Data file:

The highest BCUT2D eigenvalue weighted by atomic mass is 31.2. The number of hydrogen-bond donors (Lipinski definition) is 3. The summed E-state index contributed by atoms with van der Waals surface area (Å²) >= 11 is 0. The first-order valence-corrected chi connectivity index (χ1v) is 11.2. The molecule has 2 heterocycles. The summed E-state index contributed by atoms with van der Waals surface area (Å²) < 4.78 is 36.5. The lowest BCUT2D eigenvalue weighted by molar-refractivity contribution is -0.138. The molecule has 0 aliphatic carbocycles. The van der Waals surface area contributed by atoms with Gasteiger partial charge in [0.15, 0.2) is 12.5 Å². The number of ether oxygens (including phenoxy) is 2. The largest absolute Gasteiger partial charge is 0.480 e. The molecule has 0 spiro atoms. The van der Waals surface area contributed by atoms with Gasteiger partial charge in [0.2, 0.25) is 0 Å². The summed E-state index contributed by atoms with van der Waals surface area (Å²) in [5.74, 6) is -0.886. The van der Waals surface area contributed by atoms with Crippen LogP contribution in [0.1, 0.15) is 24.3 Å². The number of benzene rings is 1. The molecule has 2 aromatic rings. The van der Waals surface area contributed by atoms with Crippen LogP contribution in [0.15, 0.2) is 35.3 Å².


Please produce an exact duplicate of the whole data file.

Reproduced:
The highest BCUT2D eigenvalue weighted by atomic mass is 31.2. The number of hydrogen-bond donors (Lipinski definition) is 3. The summed E-state index contributed by atoms with van der Waals surface area (Å²) >= 11 is 0. The first-order valence-corrected chi connectivity index (χ1v) is 11.2. The molecule has 2 heterocycles. The summed E-state index contributed by atoms with van der Waals surface area (Å²) < 4.78 is 36.5. The lowest BCUT2D eigenvalue weighted by molar-refractivity contribution is -0.138. The molecule has 0 aliphatic carbocycles. The van der Waals surface area contributed by atoms with Gasteiger partial charge in [0.15, 0.2) is 12.5 Å². The number of ether oxygens (including phenoxy) is 2. The largest absolute Gasteiger partial charge is 0.480 e. The molecule has 0 spiro atoms. The van der Waals surface area contributed by atoms with Gasteiger partial charge in [0.2, 0.25) is 0 Å². The summed E-state index contributed by atoms with van der Waals surface area (Å²) in [5.74, 6) is -0.886. The van der Waals surface area contributed by atoms with Crippen LogP contribution in [0.1, 0.15) is 24.3 Å². The number of benzene rings is 1. The molecule has 2 aromatic rings. The van der Waals surface area contributed by atoms with Crippen LogP contribution in [0.15, 0.2) is 35.3 Å².